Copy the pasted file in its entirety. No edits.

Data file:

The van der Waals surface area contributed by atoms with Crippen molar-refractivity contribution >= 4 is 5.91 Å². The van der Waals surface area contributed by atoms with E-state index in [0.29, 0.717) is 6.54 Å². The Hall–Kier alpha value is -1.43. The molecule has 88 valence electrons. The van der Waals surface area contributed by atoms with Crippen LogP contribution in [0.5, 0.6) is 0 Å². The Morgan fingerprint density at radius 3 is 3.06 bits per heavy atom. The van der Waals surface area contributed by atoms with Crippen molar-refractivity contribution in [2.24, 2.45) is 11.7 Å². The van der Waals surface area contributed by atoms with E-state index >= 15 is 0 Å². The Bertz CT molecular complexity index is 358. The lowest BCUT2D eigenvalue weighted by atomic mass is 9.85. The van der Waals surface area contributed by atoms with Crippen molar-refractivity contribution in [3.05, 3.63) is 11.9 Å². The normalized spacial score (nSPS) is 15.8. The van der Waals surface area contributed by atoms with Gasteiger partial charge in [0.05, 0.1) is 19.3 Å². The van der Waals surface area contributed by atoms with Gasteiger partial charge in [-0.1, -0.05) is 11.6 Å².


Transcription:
The van der Waals surface area contributed by atoms with Crippen molar-refractivity contribution >= 4 is 5.91 Å². The van der Waals surface area contributed by atoms with E-state index in [0.29, 0.717) is 6.54 Å². The Hall–Kier alpha value is -1.43. The molecule has 88 valence electrons. The van der Waals surface area contributed by atoms with Crippen LogP contribution in [0.5, 0.6) is 0 Å². The Morgan fingerprint density at radius 3 is 3.06 bits per heavy atom. The van der Waals surface area contributed by atoms with Crippen molar-refractivity contribution in [2.24, 2.45) is 11.7 Å². The van der Waals surface area contributed by atoms with E-state index >= 15 is 0 Å². The Bertz CT molecular complexity index is 358. The lowest BCUT2D eigenvalue weighted by atomic mass is 9.85. The van der Waals surface area contributed by atoms with Crippen molar-refractivity contribution in [3.05, 3.63) is 11.9 Å². The normalized spacial score (nSPS) is 15.8. The van der Waals surface area contributed by atoms with Gasteiger partial charge in [0.05, 0.1) is 19.3 Å². The van der Waals surface area contributed by atoms with Gasteiger partial charge in [-0.1, -0.05) is 11.6 Å².